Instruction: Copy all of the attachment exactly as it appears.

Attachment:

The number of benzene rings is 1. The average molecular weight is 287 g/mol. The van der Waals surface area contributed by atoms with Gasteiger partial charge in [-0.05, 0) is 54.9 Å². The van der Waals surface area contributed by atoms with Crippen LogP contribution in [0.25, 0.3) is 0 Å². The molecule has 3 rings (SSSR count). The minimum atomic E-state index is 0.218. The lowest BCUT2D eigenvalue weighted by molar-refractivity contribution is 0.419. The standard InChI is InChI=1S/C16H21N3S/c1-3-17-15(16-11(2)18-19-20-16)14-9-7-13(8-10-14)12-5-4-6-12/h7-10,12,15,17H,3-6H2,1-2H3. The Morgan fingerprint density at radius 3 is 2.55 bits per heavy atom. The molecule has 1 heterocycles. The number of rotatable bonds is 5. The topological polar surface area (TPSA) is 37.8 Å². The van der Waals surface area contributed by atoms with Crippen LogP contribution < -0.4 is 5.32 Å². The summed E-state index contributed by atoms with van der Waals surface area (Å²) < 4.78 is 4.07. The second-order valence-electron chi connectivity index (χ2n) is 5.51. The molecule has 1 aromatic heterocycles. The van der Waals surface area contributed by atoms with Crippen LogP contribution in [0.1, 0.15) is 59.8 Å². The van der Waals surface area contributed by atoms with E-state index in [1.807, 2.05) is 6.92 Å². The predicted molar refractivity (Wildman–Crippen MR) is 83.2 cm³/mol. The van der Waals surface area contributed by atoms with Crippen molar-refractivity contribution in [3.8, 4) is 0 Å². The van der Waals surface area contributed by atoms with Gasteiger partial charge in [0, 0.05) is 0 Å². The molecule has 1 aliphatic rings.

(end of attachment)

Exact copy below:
The number of benzene rings is 1. The average molecular weight is 287 g/mol. The van der Waals surface area contributed by atoms with Gasteiger partial charge in [-0.05, 0) is 54.9 Å². The van der Waals surface area contributed by atoms with Crippen LogP contribution in [0.25, 0.3) is 0 Å². The molecule has 3 rings (SSSR count). The minimum atomic E-state index is 0.218. The lowest BCUT2D eigenvalue weighted by molar-refractivity contribution is 0.419. The standard InChI is InChI=1S/C16H21N3S/c1-3-17-15(16-11(2)18-19-20-16)14-9-7-13(8-10-14)12-5-4-6-12/h7-10,12,15,17H,3-6H2,1-2H3. The Morgan fingerprint density at radius 3 is 2.55 bits per heavy atom. The molecule has 1 heterocycles. The number of rotatable bonds is 5. The topological polar surface area (TPSA) is 37.8 Å². The van der Waals surface area contributed by atoms with Crippen LogP contribution < -0.4 is 5.32 Å². The summed E-state index contributed by atoms with van der Waals surface area (Å²) < 4.78 is 4.07. The second-order valence-electron chi connectivity index (χ2n) is 5.51. The molecule has 1 aromatic heterocycles. The van der Waals surface area contributed by atoms with Crippen LogP contribution in [0.1, 0.15) is 59.8 Å². The van der Waals surface area contributed by atoms with E-state index in [1.807, 2.05) is 6.92 Å². The predicted molar refractivity (Wildman–Crippen MR) is 83.2 cm³/mol. The van der Waals surface area contributed by atoms with Crippen molar-refractivity contribution in [3.8, 4) is 0 Å². The van der Waals surface area contributed by atoms with Gasteiger partial charge in [0, 0.05) is 0 Å². The molecule has 1 aliphatic rings.